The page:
Background: Despite the known mental health burden among children with congenital heart disease (CHD), the literature is constrained by a lack of comparison cohorts and population-based follow-up data. We examined the incidence of mental health conditions among children with CHD, relative to 3 comparison cohorts.
Methods: This population-based cohort study identified all children with CHD (<18 years of age; n=16 473) in Denmark from 1996 to 2017, through linkage of individual-level data across national registries. This allowed for complete follow-up of the population. Comparison cohorts included children from the general population (n=162 204), siblings of children with CHD (n=20 079), and children with non-CHD major congenital anomalies (n=47 799). Mental health conditions were identified using inpatient and outpatient hospital discharge codes, prescription data, and data on use of community-based psychology, psychiatry, and psychotherapy services. We computed cumulative incidence by 18 years of age, incidence rates, and adjusted hazard ratios (aHRs) using Cox regression. aHRs accounted for sex, year of CHD diagnosis, parental mental health, and socioeconomic status. All estimates were stratified by age, sex, and CHD complexity.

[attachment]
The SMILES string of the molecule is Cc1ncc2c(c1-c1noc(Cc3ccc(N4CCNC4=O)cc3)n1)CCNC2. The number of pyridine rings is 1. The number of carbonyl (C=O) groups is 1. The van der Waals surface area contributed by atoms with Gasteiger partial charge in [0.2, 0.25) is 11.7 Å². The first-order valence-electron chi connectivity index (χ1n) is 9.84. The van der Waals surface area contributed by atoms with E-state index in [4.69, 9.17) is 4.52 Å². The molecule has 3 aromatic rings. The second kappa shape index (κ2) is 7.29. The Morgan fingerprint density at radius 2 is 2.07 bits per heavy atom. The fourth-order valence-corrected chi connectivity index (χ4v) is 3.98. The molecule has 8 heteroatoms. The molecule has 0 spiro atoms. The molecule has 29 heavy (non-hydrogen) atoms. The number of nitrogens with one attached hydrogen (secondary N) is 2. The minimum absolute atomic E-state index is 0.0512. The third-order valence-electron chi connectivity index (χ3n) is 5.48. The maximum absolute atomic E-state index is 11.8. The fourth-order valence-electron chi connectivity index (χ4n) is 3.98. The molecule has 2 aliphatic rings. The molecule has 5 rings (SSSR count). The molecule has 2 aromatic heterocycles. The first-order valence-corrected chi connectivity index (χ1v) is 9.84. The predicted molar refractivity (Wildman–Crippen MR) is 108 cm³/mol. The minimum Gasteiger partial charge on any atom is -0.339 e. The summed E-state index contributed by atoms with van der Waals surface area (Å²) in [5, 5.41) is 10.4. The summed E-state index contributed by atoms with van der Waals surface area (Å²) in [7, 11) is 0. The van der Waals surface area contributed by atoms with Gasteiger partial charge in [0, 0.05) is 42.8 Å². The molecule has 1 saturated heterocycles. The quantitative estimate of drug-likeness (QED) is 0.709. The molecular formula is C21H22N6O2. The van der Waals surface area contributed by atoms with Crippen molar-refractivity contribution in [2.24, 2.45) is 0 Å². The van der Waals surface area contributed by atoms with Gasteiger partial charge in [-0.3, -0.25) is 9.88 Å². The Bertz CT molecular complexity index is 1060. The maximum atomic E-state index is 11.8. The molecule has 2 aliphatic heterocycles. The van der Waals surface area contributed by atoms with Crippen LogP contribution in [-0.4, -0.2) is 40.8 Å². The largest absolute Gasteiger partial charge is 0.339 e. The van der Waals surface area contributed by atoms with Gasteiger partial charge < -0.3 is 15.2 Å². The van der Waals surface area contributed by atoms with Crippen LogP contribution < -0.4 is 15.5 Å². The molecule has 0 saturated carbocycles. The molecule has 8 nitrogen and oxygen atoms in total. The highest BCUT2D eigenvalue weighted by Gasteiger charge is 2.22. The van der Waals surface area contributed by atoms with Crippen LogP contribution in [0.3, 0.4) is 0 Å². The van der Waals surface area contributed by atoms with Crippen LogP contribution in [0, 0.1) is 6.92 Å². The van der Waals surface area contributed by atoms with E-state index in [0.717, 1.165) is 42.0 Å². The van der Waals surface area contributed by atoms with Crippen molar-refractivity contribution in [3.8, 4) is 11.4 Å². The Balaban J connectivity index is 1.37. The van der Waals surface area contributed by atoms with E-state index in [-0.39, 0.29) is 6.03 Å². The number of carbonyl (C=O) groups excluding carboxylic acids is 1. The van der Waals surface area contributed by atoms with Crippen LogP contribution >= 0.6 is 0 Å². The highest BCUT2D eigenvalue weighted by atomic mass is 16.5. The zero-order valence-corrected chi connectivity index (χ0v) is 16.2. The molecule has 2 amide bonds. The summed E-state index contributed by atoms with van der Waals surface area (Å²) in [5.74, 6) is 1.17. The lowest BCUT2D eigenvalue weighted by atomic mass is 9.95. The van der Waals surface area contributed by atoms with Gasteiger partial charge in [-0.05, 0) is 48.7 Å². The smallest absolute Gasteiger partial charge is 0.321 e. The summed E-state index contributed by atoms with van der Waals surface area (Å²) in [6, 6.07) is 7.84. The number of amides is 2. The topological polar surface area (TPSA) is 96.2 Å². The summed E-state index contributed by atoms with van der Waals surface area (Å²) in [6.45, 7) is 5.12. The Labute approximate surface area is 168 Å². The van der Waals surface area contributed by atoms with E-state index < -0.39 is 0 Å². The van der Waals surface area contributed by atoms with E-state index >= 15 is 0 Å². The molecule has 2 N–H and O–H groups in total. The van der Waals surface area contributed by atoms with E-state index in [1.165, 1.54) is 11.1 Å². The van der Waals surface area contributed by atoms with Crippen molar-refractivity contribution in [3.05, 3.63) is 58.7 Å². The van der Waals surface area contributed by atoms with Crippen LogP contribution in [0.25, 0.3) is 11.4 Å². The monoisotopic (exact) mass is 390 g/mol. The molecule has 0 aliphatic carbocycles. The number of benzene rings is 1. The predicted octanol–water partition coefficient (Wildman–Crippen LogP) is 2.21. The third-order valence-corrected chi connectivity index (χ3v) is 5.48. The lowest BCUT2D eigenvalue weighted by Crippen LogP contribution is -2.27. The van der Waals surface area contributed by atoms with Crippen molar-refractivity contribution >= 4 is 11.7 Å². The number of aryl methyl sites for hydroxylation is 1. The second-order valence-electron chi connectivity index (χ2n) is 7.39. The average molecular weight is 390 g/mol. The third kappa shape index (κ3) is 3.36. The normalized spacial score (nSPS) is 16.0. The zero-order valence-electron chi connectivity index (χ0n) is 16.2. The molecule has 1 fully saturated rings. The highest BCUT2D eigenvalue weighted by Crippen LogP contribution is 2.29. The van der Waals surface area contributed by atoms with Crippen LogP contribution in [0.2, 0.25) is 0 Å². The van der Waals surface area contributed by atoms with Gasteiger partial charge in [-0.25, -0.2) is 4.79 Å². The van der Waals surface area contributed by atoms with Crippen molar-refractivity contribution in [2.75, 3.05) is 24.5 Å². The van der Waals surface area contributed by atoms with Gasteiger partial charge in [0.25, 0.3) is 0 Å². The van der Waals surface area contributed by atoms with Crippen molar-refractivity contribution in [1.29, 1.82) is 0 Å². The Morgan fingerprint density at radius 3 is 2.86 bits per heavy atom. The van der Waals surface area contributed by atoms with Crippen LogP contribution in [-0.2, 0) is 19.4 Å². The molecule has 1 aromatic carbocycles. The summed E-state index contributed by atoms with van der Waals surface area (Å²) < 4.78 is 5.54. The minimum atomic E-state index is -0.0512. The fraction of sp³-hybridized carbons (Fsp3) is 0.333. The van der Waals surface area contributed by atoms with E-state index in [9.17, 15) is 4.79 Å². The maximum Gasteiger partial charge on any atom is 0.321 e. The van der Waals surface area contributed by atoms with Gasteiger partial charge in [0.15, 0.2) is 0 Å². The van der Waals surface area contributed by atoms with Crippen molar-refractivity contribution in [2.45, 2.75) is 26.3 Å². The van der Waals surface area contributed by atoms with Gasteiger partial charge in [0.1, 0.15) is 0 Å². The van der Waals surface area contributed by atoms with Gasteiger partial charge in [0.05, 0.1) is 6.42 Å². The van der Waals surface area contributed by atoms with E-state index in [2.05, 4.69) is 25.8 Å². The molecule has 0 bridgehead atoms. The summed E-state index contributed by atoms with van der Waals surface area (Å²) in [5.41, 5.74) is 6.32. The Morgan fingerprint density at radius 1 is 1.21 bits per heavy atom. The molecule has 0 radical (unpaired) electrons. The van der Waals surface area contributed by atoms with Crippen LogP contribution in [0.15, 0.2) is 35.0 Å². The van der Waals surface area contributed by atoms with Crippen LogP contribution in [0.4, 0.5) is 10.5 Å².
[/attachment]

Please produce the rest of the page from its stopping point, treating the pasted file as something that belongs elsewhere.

Results: The cumulative incidence of mental health conditions by 18 years of age in the CHD cohort was 35.1% (95% CI, 34.0%-36.1%), corresponding to aHRs of 1.64 (95% CI, 1.58-1.71), 1.41 (95% CI, 1.30-1.52), and 1.02 (95% CI, 0.98-1.07) compared with the general population, sibling, and major congenital anomaly cohorts, respectively. Mental health incidence rates showed prominent peaks in early childhood and adolescence. Males and children with severe or single-ventricle CHD demonstrated higher incidence rates of mental health conditions relative to females and children with mild or moderate CHD, respectively. Compared with the general population and sibling cohorts, incidence rates and aHRs in the CHD cohort were highest for severe stress reactions, attention deficit/hyperactivity disorder, intellectual disability, and autism spectrum disorder. Compared with children in the major congenital anomaly cohort, the aHRs were close to 1.
Conclusions: More than one-third of children with CHD were diagnosed or treated for a mental health condition by 18 years of age. Mental health conditions began early in life and were most prominent among males and children with severe or single-ventricle heart disease.
Keywords: cardiology; congenital heart defects; epidemiology; mental health; neurodevelopmental disorders.